If there is a target after Dow 20K, it is S&P 2,300. When the index neared that level on Wednesday there was a dead stop. The high for the day was 2,299.55. Thursday's high was 2,300.99 and Friday's high was 2,299.02. There is strong resistance at that level and that may be the next threshold to watch. The S&P has short-term risk back to 2,260 and longer-term risk to 2,230.


On the Dow, the winners offset the sinners and the index closed only fractionally lower on Friday. Gains from CAT, JNJ and MSFT offset the losses in GS and CVX. With only four Dow components reporting earnings this week, we are not likely to see the single stock volatility except for Apple on Wednesday. They report after the close on Tuesday so the reaction will be on Wednesday. The other three stocks, XOM, V, MRK are not normally market movers.

The Dow has short-term risk back to 19,750 which is just a little more than a 300-point decline. Unless market sentiment changes significantly, I do not see that level breaking but anything is always possible.



The Nasdaq big caps have caught fire and the Nasdaq 100 is in rocket mode. The next measurable resistance is well above at 5,500 but I seriously doubt we will get there without a couple pauses to consolidate and take profits. The index is up nearly 10% since the election. Most years do not gain 10%. You can see from the recent spike it is totally unsupported but that does not mean it cannot go higher.


The Nasdaq Composite is not as overheated as the Nasdaq 100. The index broke over uptrend resistance on Wednesday and is using that as support. The biotech index actually posted a decent gain on Friday and that helped push the composite index higher.

With the majority of the Nasdaq big caps already reported, we are facing a couple weeks of post earnings depression in those stocks. Apple, Facebook and Amazon are the last three majors to report this week and then we could see a period of restructuring where traders leave the stocks that have reported and look for something else that is making a move.

Support on the composite index is still 5,530.



The Russell 2000 is the straggler. It has failed to break through or even test the prior resistance highs at 1,390 and fell back on Friday below prior short-term resistance at 1,375. The Russell benefitted from the two-day short squeeze but there was no follow through. If the Russell drifts back below 1,350 we could see it lead the big cap indexes lower.


It is hard to pick a direction for next week. The complete lack of sellers and the quick buying on the dips is keeping them shallow. This would suggest we are still in a bullish mode. Technically, we are still overextended but nobody seems to care. We need to remain in trend following mode. We follow the trend until it ends. We will know that it ended when the dips begin to make lower lows. I would definitely maintain your stops as the earnings cycle plays out. Once the cycle starts to fade, the market typically fades with it as the post earnings depression takes hold.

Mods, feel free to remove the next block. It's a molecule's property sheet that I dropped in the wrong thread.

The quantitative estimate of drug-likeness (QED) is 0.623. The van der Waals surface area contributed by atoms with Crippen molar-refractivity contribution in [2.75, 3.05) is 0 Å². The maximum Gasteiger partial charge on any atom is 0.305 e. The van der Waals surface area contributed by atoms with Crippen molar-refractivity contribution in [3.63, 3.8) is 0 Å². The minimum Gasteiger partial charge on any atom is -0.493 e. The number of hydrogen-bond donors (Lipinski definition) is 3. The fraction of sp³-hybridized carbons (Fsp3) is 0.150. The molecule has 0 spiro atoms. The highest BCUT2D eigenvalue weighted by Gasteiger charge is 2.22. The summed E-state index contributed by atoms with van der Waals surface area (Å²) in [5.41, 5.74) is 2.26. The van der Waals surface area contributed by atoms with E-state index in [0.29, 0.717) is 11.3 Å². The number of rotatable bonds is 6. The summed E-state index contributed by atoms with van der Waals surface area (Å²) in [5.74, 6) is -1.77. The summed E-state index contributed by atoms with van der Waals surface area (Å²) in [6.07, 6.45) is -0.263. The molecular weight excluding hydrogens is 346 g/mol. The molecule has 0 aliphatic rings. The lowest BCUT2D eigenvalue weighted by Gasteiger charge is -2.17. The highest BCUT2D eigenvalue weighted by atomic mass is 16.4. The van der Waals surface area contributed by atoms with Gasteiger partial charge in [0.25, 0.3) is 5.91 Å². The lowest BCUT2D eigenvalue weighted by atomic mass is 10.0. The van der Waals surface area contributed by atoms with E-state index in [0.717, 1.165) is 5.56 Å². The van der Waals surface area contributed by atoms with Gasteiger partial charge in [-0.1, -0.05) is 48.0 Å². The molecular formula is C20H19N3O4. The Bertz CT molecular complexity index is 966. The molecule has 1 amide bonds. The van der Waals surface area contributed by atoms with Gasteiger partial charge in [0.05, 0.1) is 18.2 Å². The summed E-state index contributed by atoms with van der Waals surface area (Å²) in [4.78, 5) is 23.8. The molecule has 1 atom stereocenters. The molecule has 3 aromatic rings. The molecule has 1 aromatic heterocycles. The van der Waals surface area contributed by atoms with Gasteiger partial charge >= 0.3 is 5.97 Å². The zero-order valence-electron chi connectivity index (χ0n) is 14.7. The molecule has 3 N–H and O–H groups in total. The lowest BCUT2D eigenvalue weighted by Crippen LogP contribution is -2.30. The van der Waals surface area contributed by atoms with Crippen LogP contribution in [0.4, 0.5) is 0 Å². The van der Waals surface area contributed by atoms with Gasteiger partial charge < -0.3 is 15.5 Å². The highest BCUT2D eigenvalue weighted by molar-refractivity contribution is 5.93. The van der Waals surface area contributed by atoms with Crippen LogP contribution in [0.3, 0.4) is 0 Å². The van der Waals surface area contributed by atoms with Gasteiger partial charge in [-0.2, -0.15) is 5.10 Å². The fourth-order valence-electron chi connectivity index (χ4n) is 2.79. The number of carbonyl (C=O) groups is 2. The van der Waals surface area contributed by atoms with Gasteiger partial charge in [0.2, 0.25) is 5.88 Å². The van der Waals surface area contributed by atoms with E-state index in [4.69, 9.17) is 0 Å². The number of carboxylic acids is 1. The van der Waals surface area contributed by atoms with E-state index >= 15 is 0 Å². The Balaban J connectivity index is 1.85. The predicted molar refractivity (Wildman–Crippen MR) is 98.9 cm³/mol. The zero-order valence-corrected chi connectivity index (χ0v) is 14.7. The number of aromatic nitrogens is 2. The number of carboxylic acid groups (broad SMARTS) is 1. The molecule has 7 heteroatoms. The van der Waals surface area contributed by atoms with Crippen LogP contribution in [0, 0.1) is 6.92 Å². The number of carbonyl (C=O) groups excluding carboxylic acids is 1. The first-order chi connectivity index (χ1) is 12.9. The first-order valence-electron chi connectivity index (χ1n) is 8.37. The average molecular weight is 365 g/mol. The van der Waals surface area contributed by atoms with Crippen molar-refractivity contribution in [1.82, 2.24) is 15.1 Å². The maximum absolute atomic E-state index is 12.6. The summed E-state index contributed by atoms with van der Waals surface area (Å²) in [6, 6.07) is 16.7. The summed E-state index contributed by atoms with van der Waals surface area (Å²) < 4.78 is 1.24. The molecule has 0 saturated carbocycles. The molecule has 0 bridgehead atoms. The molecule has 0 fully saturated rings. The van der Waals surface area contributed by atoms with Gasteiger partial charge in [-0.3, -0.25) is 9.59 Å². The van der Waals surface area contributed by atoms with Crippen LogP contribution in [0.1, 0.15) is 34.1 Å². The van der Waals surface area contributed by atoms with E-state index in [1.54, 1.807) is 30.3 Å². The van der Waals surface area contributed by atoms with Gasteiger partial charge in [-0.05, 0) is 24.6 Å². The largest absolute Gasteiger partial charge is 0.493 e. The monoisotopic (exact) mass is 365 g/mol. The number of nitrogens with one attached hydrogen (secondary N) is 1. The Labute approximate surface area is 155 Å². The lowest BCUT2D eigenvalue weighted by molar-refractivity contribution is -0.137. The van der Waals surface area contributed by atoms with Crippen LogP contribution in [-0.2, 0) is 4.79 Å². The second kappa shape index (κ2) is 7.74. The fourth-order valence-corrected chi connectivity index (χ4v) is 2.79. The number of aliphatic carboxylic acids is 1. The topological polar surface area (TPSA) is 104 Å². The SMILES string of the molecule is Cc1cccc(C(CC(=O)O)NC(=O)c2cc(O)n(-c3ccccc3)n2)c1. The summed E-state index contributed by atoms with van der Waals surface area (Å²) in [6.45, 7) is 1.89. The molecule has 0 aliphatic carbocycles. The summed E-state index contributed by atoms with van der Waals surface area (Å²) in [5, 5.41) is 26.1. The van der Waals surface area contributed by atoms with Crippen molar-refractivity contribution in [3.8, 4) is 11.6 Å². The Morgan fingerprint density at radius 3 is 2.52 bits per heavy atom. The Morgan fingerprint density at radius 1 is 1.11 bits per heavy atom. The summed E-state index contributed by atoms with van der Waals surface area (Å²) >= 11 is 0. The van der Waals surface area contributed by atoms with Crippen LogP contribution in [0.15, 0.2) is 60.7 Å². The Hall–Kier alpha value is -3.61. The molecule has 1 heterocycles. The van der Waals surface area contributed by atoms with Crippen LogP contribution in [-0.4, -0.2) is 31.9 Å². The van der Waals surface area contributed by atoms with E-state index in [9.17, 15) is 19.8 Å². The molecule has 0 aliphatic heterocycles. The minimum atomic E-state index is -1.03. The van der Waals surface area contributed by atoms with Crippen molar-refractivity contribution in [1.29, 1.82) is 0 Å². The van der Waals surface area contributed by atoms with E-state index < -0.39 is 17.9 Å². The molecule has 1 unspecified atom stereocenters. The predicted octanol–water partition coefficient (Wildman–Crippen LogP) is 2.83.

Random Thoughts


I am shocked that the bullish sentiment declined after the Dow broke through 20K on Wednesday and the top four indexes all set new highs. That should have caused a flood of bullish sentiment. However, as I mentioned earlier, once a target is hit, there is nothing left to aim at and traders lose interest. Note that they did not shift to bearish but to neutral.

Last week results


News broke this weekend that North Korea had restarted a nuclear reactor that produces plutonium that can be used for weapons. The reactor had been dormant since 2015 as the spent fuel rods were removed for reprocessing to produce that plutonium. Washington's 38 North Korea monitoring project said the country had enough uranium and plutonium to produce about 20 bombs at the end of 2016. They are expected to test a new ICBM any day now that NK claims could reach the USA. This will be a new problem for President Trump. He has said these NK events will not happen on his watch. It will be interesting to see what he does about it. Secretary of Defense Mattis is scheduled to visit Japan and South Korea next week so shared concerns about NK will be the topic of conversation.


The Dow broke 20,000. Check. However, it took 28 days for the index to move from 19,900 to 20,000. That is the longest amount of time for the last 100 points in any of the prior 1,000 point moves since 10,000. It only took the Dow 64 days to move from 19,000 to 20,000. That is the second fastest 1,000 point gain in Dow history.

There was significant resistance to that big round number at 20K and it may not be gone. The short squeeze on Tue/Wed simply overcame the existing sellers but it may not have erased the overall resistance to this new level. Next week will be interesting.



 

Enter passively and exit aggressively!

Jim Brown

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"A correction takes place to determine which investments are the tennis balls and which are the eggs. You want to own the things that bounce, as in tennis balls, and not the eggs."

William Berger